Knowing what the difference is with separation vs. divorce can be difficult. Add the fact that there are different kinds of legal separation, including permanent separation, and the whole separation vs. divorce thing becomes cloudier. Are you married or not? And if you’re separated permanently, why aren’t you divorced?
If you’re wondering about the differences, the Law Offices of Rick D. Banks can help. Let’s take a look at each kind of separation, and how they may apply to you.
What Is Trial Separation?
Trial separation occurs when you and your spouse decide to try living apart for a while. It’s a test to see if you’re better off alone, or would prefer to stay together. Whether or not you reunite, your assets and debts remain marital property when this occurs. Most California courts don’t legally recognize trial separation.
What Is “Living Apart”?
Here’s where the “separation vs. divorce” concept starts getting hazy. Before January 1, 2017, spouses had to reside in different locations to be “living apart.” Now, however, the law considers a couple to be living “separately and apart” even if they live under the same roof while preparing to divorce.
Either way, living apart changes your property rights in California. Unlike some states, any debts incurred or assets acquired while living apart count as separate property or debt, equivalent to what you came into the marriage with or that you received by bequest or gift. This will make dividing assets less complicated when you and your spouse actually divorce.
What Is Permanent Separation?
If you don’t reunite after a trial separation, you and your spouse typically split up permanently. The law refers to this as “permanent separation.” This can also occur if you both throw in the towel and decide not to undergo trial separation. In this case, as soon as you start living apart, you’re permanently separated. Under the separation vs. divorce rules, it counts as separation because you may never divorce.
In California, as in most states, your assets and debts immediately become separate property and responsibilities. Certain necessities, like maintaining your marital home or taking care of your children, will remain joint debts during the period between permanent separation and divorce.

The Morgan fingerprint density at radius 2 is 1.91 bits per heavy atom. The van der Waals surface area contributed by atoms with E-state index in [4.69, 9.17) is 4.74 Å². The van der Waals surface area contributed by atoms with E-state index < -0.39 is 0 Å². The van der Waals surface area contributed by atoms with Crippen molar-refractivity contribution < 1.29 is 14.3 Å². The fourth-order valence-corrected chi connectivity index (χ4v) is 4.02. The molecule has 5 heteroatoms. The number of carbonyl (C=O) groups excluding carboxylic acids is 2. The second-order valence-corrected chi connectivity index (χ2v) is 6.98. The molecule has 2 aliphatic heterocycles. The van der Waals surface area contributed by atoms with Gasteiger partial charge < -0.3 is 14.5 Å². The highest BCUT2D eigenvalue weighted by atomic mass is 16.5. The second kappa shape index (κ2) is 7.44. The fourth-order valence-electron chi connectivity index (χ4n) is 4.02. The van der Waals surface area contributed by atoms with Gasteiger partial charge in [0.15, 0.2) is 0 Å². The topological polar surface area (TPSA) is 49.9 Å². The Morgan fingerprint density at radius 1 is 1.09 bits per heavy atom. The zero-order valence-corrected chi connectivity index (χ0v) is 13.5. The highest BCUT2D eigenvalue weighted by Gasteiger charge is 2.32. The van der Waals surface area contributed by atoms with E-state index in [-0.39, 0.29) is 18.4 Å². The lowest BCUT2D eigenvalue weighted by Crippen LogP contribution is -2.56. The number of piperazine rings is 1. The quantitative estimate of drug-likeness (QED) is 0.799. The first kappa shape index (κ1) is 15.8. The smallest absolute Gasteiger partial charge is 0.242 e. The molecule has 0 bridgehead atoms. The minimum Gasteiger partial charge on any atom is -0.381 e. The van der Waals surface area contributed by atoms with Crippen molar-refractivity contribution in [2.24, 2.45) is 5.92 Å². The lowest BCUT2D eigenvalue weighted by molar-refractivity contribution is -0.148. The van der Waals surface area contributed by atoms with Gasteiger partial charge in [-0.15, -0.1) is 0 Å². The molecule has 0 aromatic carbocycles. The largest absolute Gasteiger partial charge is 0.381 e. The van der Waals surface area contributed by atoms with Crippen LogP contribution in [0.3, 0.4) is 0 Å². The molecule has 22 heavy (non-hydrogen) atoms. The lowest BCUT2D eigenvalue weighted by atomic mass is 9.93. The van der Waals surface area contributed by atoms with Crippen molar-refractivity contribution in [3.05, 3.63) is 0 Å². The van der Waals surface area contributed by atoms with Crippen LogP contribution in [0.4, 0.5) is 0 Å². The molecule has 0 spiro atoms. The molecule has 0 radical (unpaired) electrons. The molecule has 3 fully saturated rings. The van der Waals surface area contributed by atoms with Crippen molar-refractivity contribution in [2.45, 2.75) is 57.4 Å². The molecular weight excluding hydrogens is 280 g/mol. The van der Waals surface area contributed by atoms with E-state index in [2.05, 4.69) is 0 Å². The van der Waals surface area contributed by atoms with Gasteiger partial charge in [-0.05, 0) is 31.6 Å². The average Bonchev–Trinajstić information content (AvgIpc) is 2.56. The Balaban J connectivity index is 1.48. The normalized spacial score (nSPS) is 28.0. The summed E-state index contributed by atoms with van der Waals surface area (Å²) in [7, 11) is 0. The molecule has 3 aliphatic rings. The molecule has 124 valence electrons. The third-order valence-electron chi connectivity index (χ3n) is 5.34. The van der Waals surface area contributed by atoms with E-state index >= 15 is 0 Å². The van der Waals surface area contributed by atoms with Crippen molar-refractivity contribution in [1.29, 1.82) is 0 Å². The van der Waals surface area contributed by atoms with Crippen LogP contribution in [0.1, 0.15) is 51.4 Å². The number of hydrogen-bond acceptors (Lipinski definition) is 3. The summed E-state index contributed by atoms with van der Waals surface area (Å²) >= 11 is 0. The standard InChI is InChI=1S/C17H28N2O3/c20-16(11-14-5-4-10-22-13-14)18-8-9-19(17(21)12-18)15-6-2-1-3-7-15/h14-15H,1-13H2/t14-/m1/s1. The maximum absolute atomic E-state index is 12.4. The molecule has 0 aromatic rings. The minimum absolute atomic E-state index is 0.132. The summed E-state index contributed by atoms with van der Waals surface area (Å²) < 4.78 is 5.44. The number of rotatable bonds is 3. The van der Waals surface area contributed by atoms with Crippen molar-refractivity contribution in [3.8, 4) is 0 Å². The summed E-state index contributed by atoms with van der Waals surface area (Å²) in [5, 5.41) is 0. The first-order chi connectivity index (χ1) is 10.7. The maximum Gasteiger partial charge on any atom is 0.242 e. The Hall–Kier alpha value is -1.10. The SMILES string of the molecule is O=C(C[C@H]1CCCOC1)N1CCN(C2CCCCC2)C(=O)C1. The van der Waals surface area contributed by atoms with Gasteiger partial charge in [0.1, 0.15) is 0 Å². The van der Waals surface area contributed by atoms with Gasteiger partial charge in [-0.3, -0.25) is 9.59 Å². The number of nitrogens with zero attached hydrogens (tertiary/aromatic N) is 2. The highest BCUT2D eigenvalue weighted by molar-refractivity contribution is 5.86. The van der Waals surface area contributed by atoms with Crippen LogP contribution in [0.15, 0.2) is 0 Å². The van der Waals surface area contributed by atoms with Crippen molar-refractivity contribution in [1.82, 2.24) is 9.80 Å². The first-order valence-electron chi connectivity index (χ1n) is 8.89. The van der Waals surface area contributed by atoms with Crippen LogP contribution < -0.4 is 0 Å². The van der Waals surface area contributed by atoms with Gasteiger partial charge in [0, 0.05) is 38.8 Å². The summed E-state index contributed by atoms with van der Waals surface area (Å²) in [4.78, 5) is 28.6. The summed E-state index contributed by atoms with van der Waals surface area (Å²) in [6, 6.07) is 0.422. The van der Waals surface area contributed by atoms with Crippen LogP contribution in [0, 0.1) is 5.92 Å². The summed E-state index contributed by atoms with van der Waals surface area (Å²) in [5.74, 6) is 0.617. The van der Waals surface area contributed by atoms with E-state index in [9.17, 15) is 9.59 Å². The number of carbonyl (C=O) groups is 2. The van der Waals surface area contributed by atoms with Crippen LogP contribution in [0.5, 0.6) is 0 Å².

Note that your permanent separation may not be official unless you file for legal separation or divorce. When you do, a state of permanent separation will probably make it easier to divide your assets.
What Is Legal Separation?
This is a situation where you file for separation officially, whereupon the state provides for property division, spousal and child support, child custody, and visitation — but you do not divorce. While rare, this is one way to live apart when religious beliefs, personal reasons, or financial issues preclude a normal divorce, but you want a court order that treats you as divorced. The court may refer to spousal and child support as “separate maintenance” in such a case. Your lawyer, or your spouse’s, may file a temporary motion of pendente lite, or “pending the litigation,” while you and your spouse (and your representation) determine the awards in an upcoming divorce judgment.
Learn More About Separation vs. Divorce
If you’re about to separate and confused about the differences between the different types of separation or about the difference between separation vs. divorce, contact the Law Office of Rick D. Banks for a free consultation. We’ll be happy to help and may be able to represent you in your legal proceedings.